All electrical devices that consume energy must have a resistor (also called a resistance) in their circuit model. Inductors and capacitors may store energy but over time return that energy to the source or to another circuit element. Power in the resistor, given by p ¼ vi ¼ i2 R ¼ v2 =R, is always positive as illustrated in Example 2.1 below. Energy is then determined as the integral of the instantaneous power ð ð t2 ð t2 1 t2 2 2 w¼ p dt ¼ R i dt ¼ v dt R t1 t1 t1 EXAMPLE 2.1. A 4.0- resistor has a current i ¼ 2:5 sin !t (A). Find the voltage, power, and energy over one cycle. ! ¼ 500 rad/s. v ¼ Ri ¼ 10:0 sin !t ðVÞ p ¼ vi ¼ i2 R ¼ 25:0 sin2 !t ðWÞ ðt t sin 2!t ðJÞ w ¼ p dt ¼ 25:0 2 4! 0 The plots of i, p, and w shown in Fig. 2-6 illustrate that p is always positive and that the energy w, although a function of time, is always increasing. This is the energy absorbed by the resistor.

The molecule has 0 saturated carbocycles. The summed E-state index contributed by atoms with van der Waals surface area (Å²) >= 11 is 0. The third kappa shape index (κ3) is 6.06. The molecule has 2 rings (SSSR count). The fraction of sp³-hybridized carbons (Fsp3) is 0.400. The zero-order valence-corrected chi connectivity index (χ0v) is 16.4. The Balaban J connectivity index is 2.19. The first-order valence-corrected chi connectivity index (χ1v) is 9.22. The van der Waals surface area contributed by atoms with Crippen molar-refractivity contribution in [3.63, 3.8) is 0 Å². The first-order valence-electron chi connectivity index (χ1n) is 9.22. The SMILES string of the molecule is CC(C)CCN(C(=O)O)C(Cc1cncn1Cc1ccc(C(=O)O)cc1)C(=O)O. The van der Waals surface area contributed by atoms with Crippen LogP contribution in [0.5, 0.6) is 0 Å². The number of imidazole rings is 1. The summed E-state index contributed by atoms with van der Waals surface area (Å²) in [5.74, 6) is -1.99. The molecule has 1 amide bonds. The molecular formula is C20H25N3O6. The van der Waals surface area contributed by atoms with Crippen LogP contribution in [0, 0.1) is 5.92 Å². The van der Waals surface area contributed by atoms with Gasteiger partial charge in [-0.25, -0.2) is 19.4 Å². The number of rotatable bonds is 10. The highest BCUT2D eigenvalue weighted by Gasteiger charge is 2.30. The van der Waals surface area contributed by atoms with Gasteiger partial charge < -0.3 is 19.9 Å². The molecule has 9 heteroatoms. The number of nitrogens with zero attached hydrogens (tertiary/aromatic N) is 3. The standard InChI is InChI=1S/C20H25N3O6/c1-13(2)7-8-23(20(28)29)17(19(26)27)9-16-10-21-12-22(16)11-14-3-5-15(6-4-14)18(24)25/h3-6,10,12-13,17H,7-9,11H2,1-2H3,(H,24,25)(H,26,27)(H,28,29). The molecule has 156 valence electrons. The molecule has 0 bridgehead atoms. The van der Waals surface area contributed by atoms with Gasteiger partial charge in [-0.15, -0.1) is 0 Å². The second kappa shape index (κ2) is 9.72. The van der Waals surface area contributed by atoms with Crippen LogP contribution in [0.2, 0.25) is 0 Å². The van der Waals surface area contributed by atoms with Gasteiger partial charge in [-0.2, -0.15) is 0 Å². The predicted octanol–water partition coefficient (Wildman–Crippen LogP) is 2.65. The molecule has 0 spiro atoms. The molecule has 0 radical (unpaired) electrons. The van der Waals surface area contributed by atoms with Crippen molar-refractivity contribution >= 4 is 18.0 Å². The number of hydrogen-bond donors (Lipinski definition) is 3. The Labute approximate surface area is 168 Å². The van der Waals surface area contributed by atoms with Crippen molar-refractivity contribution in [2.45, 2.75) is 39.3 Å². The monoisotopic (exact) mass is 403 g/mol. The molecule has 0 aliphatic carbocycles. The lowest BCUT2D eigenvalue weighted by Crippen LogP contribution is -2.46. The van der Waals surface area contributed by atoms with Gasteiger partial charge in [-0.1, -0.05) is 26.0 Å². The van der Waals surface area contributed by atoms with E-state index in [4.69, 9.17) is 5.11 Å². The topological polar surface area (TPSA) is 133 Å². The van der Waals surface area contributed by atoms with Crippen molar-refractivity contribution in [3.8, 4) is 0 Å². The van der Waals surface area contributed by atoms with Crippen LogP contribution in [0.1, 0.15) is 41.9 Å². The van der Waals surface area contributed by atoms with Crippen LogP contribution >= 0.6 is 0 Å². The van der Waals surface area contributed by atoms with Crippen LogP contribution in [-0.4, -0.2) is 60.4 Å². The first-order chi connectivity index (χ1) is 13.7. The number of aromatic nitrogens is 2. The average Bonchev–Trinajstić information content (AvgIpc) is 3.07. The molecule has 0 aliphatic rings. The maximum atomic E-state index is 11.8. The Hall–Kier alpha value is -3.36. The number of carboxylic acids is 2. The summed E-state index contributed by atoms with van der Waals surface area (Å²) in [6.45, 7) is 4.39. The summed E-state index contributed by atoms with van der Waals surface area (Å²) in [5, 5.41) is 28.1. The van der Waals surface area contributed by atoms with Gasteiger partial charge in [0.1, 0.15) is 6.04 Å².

Published on May 10, 2013